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Advice on Empathy Abounds. What Do You Do When it Still Feels Impossible?

The September-October issue of Harvard Business Review features two articles that at first glance might not seem related. One is about overcoming the temptation to allow power to corrupt your leadership. The other is on improving the ways companies go about helping employees manage their unconscious bias.

I’ve written before about the negative effects power can have on the most well-intentioned leaders. And I agree with the HBR authors, Julie Battilana and Tiziana Casciaro, that one way to combat the temptations is to cultivate humility. Indeed, humility, honesty and heart combine to form my 3H-Core for leading with transfluence.

The other solution the authors suggest involves cultivating empathy, and that’s where it connects with the article on unconscious bias training. Those authors, Francesca Gino and Katherine Coffman, make the case that conventional methods for UB training don’t work because they focus too heavily on raising awareness and not enough on managing biases and changing behavior. One way they suggest doing that: Create empathy.

Gino and Coffman say companies can nurture empathy by offering more opportunities for employees to role play or mentally take on the perspective of others and by holding more small group discussions that allow people to learn about each others’ views and perspectives.

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Battilana and Casciaro approached empathy more from the perspective of individuals. Their point is that by cultivating empathy, you maintain a proper perspective about your positional power. They say you can cultivate empathy as a leader by immersing yourself in the details of other people’s jobs, by making time to listen to their stories, and by getting out of your bubble and spending time in communities where you wouldn’t normally spend time. They also recommend that companies can combat self-focus and cultivate empathy by creating structures that build an awareness of how everyone in the organization depends on each other for shared success.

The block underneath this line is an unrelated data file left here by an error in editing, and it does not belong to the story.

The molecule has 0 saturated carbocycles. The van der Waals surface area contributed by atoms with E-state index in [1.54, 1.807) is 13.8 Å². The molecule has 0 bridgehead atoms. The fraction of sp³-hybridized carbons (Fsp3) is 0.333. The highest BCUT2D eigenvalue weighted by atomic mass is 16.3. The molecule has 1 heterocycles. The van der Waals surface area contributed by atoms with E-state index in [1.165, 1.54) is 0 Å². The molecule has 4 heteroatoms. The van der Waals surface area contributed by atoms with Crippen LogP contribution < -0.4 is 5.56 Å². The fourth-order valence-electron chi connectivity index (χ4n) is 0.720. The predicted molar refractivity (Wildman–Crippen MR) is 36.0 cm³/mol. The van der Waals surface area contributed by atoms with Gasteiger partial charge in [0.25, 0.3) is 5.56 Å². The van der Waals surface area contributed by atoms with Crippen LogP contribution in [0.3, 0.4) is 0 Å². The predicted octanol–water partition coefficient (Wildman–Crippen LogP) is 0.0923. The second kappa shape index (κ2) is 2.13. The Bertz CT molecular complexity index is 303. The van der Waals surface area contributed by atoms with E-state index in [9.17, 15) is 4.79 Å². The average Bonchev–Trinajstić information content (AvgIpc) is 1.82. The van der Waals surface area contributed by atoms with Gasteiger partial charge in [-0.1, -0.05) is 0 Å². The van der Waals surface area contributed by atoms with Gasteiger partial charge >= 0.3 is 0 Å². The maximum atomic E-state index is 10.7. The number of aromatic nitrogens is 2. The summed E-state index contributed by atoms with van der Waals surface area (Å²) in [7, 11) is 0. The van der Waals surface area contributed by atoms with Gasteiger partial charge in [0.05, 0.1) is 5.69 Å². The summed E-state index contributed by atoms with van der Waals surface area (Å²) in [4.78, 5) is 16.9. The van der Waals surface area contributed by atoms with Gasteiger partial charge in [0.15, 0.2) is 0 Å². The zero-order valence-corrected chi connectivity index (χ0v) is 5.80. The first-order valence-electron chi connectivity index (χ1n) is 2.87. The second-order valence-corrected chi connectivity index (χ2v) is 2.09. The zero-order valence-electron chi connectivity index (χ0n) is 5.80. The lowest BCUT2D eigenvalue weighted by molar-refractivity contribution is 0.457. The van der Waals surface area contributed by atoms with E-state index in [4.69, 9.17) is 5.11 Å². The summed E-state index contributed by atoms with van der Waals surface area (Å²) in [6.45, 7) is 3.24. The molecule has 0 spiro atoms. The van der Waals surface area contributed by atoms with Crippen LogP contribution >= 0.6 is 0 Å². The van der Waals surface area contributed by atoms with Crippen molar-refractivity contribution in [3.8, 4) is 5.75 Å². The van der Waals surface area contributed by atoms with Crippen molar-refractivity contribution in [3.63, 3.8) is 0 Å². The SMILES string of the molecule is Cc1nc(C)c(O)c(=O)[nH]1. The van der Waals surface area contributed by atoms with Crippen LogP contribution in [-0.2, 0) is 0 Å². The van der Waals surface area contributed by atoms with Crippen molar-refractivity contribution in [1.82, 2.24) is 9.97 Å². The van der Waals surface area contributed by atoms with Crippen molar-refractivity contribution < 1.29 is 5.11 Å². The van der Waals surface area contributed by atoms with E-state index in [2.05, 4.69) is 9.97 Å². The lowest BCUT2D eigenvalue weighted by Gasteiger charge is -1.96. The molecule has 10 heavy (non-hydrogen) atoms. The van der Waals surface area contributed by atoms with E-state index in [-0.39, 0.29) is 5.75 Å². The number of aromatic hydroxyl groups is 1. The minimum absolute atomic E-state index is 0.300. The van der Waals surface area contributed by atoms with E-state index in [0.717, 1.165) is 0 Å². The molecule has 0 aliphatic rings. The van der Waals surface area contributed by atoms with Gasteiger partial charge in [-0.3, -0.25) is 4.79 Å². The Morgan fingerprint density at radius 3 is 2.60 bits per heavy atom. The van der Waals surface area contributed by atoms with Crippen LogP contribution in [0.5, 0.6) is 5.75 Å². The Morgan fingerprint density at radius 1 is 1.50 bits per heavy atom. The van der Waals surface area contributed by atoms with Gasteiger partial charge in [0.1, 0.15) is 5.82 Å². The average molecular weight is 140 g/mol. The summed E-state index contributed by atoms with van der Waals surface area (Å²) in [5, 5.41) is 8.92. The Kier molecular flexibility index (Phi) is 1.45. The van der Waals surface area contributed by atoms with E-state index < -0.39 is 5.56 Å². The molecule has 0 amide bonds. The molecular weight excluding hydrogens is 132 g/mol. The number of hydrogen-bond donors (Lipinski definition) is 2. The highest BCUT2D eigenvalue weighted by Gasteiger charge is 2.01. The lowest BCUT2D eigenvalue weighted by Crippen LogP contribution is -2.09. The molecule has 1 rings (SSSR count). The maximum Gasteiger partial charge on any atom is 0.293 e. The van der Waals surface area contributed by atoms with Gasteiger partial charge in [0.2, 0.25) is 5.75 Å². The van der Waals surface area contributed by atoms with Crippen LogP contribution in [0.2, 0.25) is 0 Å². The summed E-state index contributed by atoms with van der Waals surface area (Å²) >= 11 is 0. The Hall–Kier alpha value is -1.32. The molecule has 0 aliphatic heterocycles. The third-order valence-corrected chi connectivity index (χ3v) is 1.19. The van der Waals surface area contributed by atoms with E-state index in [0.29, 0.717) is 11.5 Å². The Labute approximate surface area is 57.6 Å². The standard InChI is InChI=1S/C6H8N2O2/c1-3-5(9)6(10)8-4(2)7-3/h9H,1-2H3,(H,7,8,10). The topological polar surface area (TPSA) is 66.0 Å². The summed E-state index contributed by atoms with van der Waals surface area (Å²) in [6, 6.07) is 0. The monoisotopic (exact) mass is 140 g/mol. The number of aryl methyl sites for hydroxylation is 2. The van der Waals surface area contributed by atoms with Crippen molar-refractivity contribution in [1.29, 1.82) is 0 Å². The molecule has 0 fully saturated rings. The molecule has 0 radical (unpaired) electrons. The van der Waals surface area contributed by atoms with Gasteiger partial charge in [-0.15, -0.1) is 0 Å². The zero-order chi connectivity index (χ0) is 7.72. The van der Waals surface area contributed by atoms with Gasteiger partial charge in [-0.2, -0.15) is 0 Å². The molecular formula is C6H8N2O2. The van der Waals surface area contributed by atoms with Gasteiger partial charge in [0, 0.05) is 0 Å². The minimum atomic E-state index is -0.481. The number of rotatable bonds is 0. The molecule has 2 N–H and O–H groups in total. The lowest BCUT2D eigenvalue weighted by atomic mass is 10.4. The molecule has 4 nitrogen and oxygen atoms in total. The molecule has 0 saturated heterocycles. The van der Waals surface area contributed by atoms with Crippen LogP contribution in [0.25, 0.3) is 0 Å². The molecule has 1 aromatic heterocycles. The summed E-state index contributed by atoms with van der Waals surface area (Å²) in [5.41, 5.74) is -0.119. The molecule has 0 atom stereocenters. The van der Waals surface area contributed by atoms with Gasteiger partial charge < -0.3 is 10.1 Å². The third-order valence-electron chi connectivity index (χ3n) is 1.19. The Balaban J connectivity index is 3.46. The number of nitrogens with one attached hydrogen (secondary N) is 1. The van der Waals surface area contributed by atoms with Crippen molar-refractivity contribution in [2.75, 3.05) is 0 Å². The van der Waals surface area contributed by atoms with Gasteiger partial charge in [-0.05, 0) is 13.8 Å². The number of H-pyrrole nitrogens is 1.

While all of this is solid advice, it falls short in at least one regard: It doesn’t acknowledge that empathy is not only hard, but sometimes it’s downright impossible. Real empathy, as I write about in a bonus chapter to my book Transfluence, involves the ability to understand and share the feelings of others. So what do you do when you follow all of that good HBR advice and still can’t understand or share someone’s feelings?

The answer, I believe, is an approach to empathy that includes active compassion. I offer some ideas on that in the bonus chapter, Rethinking Empathy: How to Share Support When You Don’t Share Another’s Experience. I hope you’ll check it out. As you can tell by the fact that empathy shows up so often as a solution to organizational and leadership challenges – and not just in HBR – getting it right can have an enormous positive impact on your influence.

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